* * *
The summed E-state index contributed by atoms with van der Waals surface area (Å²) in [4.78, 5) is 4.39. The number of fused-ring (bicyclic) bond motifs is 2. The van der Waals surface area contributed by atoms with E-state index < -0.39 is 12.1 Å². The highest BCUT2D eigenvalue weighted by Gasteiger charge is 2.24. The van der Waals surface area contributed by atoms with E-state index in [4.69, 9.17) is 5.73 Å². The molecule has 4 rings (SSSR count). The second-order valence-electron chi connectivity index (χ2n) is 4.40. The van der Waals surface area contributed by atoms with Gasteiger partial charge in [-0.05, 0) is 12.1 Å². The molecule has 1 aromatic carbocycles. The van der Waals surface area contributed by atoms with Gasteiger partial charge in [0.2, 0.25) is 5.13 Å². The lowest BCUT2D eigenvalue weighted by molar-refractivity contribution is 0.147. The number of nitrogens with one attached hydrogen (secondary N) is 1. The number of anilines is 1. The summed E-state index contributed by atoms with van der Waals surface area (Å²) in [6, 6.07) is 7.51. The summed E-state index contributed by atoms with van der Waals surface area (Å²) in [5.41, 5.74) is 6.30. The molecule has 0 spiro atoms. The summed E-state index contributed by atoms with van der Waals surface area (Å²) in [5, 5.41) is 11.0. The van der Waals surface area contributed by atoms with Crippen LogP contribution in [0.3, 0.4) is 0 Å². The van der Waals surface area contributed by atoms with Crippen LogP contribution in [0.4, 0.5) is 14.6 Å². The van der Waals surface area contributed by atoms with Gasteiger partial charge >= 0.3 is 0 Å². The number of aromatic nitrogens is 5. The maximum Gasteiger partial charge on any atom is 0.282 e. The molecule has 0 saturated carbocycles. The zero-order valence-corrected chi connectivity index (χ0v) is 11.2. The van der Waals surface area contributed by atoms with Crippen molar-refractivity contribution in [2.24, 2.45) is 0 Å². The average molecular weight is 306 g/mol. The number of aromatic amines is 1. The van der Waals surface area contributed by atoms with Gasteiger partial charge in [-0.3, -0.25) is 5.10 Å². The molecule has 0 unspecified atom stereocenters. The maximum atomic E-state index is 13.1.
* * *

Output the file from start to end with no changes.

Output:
The summed E-state index contributed by atoms with van der Waals surface area (Å²) in [4.78, 5) is 4.39. The number of fused-ring (bicyclic) bond motifs is 2. The van der Waals surface area contributed by atoms with E-state index < -0.39 is 12.1 Å². The highest BCUT2D eigenvalue weighted by Gasteiger charge is 2.24. The van der Waals surface area contributed by atoms with E-state index in [4.69, 9.17) is 5.73 Å². The molecule has 4 rings (SSSR count). The second-order valence-electron chi connectivity index (χ2n) is 4.40. The van der Waals surface area contributed by atoms with Gasteiger partial charge in [-0.05, 0) is 12.1 Å². The molecule has 1 aromatic carbocycles. The van der Waals surface area contributed by atoms with Gasteiger partial charge in [0.2, 0.25) is 5.13 Å². The lowest BCUT2D eigenvalue weighted by molar-refractivity contribution is 0.147. The number of nitrogens with one attached hydrogen (secondary N) is 1. The number of anilines is 1. The summed E-state index contributed by atoms with van der Waals surface area (Å²) in [6, 6.07) is 7.51. The summed E-state index contributed by atoms with van der Waals surface area (Å²) in [5.41, 5.74) is 6.30. The molecule has 0 spiro atoms. The summed E-state index contributed by atoms with van der Waals surface area (Å²) in [5, 5.41) is 11.0. The van der Waals surface area contributed by atoms with Crippen LogP contribution in [0.3, 0.4) is 0 Å². The van der Waals surface area contributed by atoms with Crippen LogP contribution in [0.4, 0.5) is 14.6 Å². The van der Waals surface area contributed by atoms with Gasteiger partial charge >= 0.3 is 0 Å². The number of aromatic nitrogens is 5. The maximum Gasteiger partial charge on any atom is 0.282 e. The molecule has 0 saturated carbocycles. The zero-order valence-corrected chi connectivity index (χ0v) is 11.2. The van der Waals surface area contributed by atoms with Crippen molar-refractivity contribution in [2.24, 2.45) is 0 Å². The average molecular weight is 306 g/mol. The number of aromatic amines is 1. The van der Waals surface area contributed by atoms with Gasteiger partial charge in [-0.3, -0.25) is 5.10 Å². The molecule has 0 unspecified atom stereocenters. The maximum atomic E-state index is 13.1.